Fuzzy Soup: The Importance of Texture

by Laura on November 10, 2013

in Blog


Fuzzy Soup

Soup comes chunky, thick, smooth, and thin varieties. But now, according to my daughter, soup can also be described as “fuzzy.” I made Herbed Carrot Soup, used my Cuisinart Smart Stick Hand Blender, and decided to leave a bit of texture instead of pureeing to complete smoothness. My choice was accepted by some at the table, and rejected by others.

We’ve come to expect certain foods to have a certain texture, and those expectations play into whether or not we like the food. Texture of a food is also related to its quality – as the texture of something can change if it is no longer ripe or fresh and ready to eat — think of a mealy apple or a soft, squishy banana. How about wilted lettuce, hard bread, and gritty ice cream that has has grown ice crystals?

Foods in which texture is the dominant quality characteristic include meat, potato chips, or celery. For others, such as fruits, vegetables, cheeses and candy, texture may be important, but not a dominant characteristic. Those where texture makes a negligible contribution to the overall quality include most beverages and . . .  soup, unless you were at our table the other night when I served fuzzy carrot soup.

Texture is important component in cooking and one that has a direct relationship to how well something is enjoyed. I remember a few years back when Chef Miki of Melissa’s was working with Janet and Jim, the empty nesters who took part in our first Family Eats Challenge. Jim was a picky eater, and as Chef Miki found out, much of the reason Jim was not eating a lot of foods is because of the texture.

Generally, Jim did not like foods that have competing textures – which is probably why he did not like casseroles or pot pies. Now, several years later, Janet and Jim still incorporate what Chef Miki has taught them, and we’re happy to report that they are both enjoying more foods – especially after dealing with texture of certain foods.

From an eater’s perspective, texture is evaluated when it chewed. As explained on Food Science, “The teeth, tongue and jaw exert a force on the food, and how easily it breaks or flows in the mouth determines whether it is perceived as hard, brittle, thick, runny, and so on. The term mouthfeel is a general term used to describe the textural properties of a food as perceived in the mouth.”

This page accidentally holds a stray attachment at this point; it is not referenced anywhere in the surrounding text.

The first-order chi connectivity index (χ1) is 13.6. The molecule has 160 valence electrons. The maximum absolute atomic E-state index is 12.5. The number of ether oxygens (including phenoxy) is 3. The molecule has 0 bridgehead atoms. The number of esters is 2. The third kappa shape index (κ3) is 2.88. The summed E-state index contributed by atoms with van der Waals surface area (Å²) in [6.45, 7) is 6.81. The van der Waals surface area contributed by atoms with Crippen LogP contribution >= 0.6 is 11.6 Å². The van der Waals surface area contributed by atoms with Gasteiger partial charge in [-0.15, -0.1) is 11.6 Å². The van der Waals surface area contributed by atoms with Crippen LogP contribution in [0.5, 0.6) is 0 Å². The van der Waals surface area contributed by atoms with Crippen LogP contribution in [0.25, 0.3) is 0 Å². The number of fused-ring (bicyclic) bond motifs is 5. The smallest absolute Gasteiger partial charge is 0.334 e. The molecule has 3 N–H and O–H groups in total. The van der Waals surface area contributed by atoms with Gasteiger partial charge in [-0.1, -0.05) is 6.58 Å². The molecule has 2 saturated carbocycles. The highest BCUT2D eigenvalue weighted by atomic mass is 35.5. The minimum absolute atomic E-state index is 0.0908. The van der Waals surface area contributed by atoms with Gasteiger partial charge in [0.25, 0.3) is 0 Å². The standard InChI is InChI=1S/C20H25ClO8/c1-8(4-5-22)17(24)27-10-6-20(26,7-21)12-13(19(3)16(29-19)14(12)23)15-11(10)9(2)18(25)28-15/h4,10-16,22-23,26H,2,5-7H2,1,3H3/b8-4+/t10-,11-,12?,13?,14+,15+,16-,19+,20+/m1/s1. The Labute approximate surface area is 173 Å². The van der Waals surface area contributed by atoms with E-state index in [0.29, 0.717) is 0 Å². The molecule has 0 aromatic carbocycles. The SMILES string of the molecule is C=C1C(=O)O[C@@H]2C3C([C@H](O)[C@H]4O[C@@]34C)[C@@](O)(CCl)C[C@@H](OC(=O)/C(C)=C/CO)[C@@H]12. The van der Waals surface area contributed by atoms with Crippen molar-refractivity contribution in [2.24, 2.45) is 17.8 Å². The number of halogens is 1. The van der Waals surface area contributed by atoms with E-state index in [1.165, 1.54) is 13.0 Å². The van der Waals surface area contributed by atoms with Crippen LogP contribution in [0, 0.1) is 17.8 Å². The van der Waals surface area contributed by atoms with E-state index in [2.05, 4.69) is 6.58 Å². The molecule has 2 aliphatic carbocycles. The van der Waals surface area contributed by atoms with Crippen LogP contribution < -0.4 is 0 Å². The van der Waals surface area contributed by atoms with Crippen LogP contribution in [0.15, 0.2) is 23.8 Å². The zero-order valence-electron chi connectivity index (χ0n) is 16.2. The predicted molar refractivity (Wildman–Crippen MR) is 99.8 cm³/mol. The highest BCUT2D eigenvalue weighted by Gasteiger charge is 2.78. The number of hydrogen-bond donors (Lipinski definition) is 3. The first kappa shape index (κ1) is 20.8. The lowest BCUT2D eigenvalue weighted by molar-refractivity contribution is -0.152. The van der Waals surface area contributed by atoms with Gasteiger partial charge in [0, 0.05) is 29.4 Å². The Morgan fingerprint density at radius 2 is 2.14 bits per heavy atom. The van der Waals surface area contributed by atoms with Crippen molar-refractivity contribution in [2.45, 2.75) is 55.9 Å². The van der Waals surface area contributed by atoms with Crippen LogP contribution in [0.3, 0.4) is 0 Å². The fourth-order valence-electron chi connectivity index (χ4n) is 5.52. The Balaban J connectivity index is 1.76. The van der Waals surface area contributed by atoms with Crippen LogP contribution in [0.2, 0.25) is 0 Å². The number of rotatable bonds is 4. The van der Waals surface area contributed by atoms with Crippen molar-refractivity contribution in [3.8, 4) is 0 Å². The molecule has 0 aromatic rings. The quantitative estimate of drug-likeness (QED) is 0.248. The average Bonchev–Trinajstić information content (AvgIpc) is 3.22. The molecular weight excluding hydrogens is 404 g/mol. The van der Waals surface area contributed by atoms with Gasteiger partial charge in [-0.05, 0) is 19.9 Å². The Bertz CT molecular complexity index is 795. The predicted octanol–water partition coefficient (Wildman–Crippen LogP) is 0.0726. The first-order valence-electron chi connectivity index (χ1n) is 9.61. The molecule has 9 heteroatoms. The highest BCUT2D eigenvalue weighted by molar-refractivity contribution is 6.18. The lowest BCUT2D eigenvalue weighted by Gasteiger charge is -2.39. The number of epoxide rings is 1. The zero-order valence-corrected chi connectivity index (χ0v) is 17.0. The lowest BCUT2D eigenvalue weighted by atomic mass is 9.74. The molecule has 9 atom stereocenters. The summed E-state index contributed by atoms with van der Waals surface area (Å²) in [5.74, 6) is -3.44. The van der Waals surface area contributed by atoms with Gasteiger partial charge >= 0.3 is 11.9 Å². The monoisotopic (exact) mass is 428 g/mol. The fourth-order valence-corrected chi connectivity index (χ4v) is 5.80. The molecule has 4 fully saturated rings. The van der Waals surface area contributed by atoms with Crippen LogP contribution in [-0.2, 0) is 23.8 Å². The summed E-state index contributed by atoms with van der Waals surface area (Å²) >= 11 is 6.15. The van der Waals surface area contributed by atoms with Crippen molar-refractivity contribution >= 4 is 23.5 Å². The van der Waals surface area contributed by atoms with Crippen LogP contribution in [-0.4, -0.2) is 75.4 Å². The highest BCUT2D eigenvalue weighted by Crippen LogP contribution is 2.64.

Clearly, our sensory acceptance of food texture is extremely important in our enjoyment of foods.

In interviews conducted with ‘home-makers’ Szczesniak and Kahn (1971), the texture of food is the way people have learned to expect it to be. If the texture of the food is not as it is expected to be, it becomes a focal point for criticism and rejection of the food.

We enjoy all types of textures – and have come to expect certain textures for foods (like my carrot soup). And, as I found out on our fuzzy soup night, the texture was a key determinant on whether or not my girl would continue to eat the soup, regardless of what it actually tasted like.

I came across reference to an interesting study relating texture and flavor. Schiffman (1977; Schiffman et al., 1978) fed 29 different foods to people who had been blindfolded and asked them to identify the foods based on flavor. The samples had been pureed by blending and straining in order to eliminate textural clues. What was discovered was interesting – those in the study did a poor job of identifying the food when the texture and color were concealed, and flavor was the only attribute used for identification. For instance, young adults were able to identify correctly only 40.7% of the foods used in the study. Only 4% of respondents could identify cabbage by flavor only. Similarly, only 15% for pork, 41% for beef, and 51% for carrots.

Which gets me back to my fuzzy carrot soup. In the Schiffman study, flavor seemed to be of secondary importance  – as it did for two of my children. What turned them off was the fuzzy texture, because their expectation of what they would taste was a soup  with a creamy, smooth texture, i.e., the carrot soup looked as if it had a smooth texture. (We eat chunky soups, too.)

From this Carrot Soup Observation during dinner last week, I am reminded that I must not underestimate the importance of texture.

Related Posts Plugin for WordPress, Blogger...

Previous post:

Next post: